Dreams of sugar skulls and rotting sharks

In Unrequired Reading last week, I posted Clive Crook’s praise for Damien Hirst, who is auctioning off some of his “art” in the biggest auction ever for a living artist, or something. Crook didn’t praise Hirst’s art qua art; rather, he praised Hirst’s ability to get stupid rich people to blow millions on his products:

I am a huge admirer of Damien Hirst. Not of the art, which is rubbish, but of the sheer productivity and exuberance he brings to his life’s work of fleecing rich idiots. “Oh Damien, you’re a genius. Screw me over again.” “Why not,” he says, munching a bacon butty.

Art critic Robert Hughes is less cheery about this prospect. It’s not that he feels badly for the rich people who are spending multimillions on Hirst’s work; rather, he has a more conventional pissed-off-edness about what Hirst’s products say about contemporary art:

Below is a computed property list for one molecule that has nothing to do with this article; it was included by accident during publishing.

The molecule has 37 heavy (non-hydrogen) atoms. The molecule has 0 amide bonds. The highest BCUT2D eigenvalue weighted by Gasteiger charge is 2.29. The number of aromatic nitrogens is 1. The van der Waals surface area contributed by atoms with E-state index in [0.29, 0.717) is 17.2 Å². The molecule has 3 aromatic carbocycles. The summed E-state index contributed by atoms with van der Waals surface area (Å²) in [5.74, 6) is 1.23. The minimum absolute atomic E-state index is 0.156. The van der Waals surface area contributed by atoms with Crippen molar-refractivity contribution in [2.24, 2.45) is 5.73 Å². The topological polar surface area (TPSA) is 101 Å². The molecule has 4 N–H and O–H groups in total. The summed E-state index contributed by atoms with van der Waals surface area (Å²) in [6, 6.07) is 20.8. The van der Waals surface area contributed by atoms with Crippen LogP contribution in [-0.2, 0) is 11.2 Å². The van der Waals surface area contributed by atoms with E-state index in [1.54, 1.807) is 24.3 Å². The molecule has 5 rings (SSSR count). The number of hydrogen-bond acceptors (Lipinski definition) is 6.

If there is anything special about this event, it lies in the extreme disproportion between Hirst’s expected prices and his actual talent. Hirst is basically a pirate, and his skill is shown by the way in which he has managed to bluff so many art-related people, from museum personnel such as Tate’s Nicholas Serota to billionaires in the New York real-estate trade, into giving credence to his originality and the importance of his “ideas”. This skill at manipulation is his real success as an artist. He has manoeuvred himself into the sweet spot where wannabe collectors, no matter how dumb (indeed, the dumber the better), feel somehow ignorable without a Hirst or two.

Which is to say, give Hughes a read, too!

(I gotta get around to reading his memoirs sometime. . .)